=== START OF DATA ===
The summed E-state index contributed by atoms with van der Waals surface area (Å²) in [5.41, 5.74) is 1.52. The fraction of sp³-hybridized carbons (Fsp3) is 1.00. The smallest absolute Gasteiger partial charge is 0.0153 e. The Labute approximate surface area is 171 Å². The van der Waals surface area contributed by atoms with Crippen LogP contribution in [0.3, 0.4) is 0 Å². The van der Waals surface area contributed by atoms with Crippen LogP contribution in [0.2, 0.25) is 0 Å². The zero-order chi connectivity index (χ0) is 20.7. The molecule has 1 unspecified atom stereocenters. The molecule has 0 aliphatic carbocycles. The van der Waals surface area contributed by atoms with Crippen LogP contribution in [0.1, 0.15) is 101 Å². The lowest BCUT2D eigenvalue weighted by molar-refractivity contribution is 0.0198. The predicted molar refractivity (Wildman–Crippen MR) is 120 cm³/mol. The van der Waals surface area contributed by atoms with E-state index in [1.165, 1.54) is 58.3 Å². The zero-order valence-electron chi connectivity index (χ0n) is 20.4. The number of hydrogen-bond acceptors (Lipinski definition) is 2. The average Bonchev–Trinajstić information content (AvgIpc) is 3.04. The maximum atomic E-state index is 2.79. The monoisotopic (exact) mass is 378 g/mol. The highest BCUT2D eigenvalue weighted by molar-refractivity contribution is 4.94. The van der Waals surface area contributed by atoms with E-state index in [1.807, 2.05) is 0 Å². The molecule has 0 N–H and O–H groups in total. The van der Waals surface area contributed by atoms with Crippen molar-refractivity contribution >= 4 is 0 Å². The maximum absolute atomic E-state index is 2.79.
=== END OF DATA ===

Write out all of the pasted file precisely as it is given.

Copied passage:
The summed E-state index contributed by atoms with van der Waals surface area (Å²) in [5.41, 5.74) is 1.52. The fraction of sp³-hybridized carbons (Fsp3) is 1.00. The smallest absolute Gasteiger partial charge is 0.0153 e. The Labute approximate surface area is 171 Å². The van der Waals surface area contributed by atoms with Crippen LogP contribution in [0.3, 0.4) is 0 Å². The van der Waals surface area contributed by atoms with Crippen LogP contribution in [0.2, 0.25) is 0 Å². The zero-order chi connectivity index (χ0) is 20.7. The molecule has 1 unspecified atom stereocenters. The molecule has 0 aliphatic carbocycles. The van der Waals surface area contributed by atoms with Crippen LogP contribution in [0.1, 0.15) is 101 Å². The lowest BCUT2D eigenvalue weighted by molar-refractivity contribution is 0.0198. The predicted molar refractivity (Wildman–Crippen MR) is 120 cm³/mol. The van der Waals surface area contributed by atoms with E-state index in [1.165, 1.54) is 58.3 Å². The zero-order valence-electron chi connectivity index (χ0n) is 20.4. The number of hydrogen-bond acceptors (Lipinski definition) is 2. The average Bonchev–Trinajstić information content (AvgIpc) is 3.04. The maximum atomic E-state index is 2.79. The monoisotopic (exact) mass is 378 g/mol. The highest BCUT2D eigenvalue weighted by molar-refractivity contribution is 4.94. The van der Waals surface area contributed by atoms with E-state index in [1.807, 2.05) is 0 Å². The molecule has 0 N–H and O–H groups in total. The van der Waals surface area contributed by atoms with Crippen molar-refractivity contribution >= 4 is 0 Å². The maximum absolute atomic E-state index is 2.79.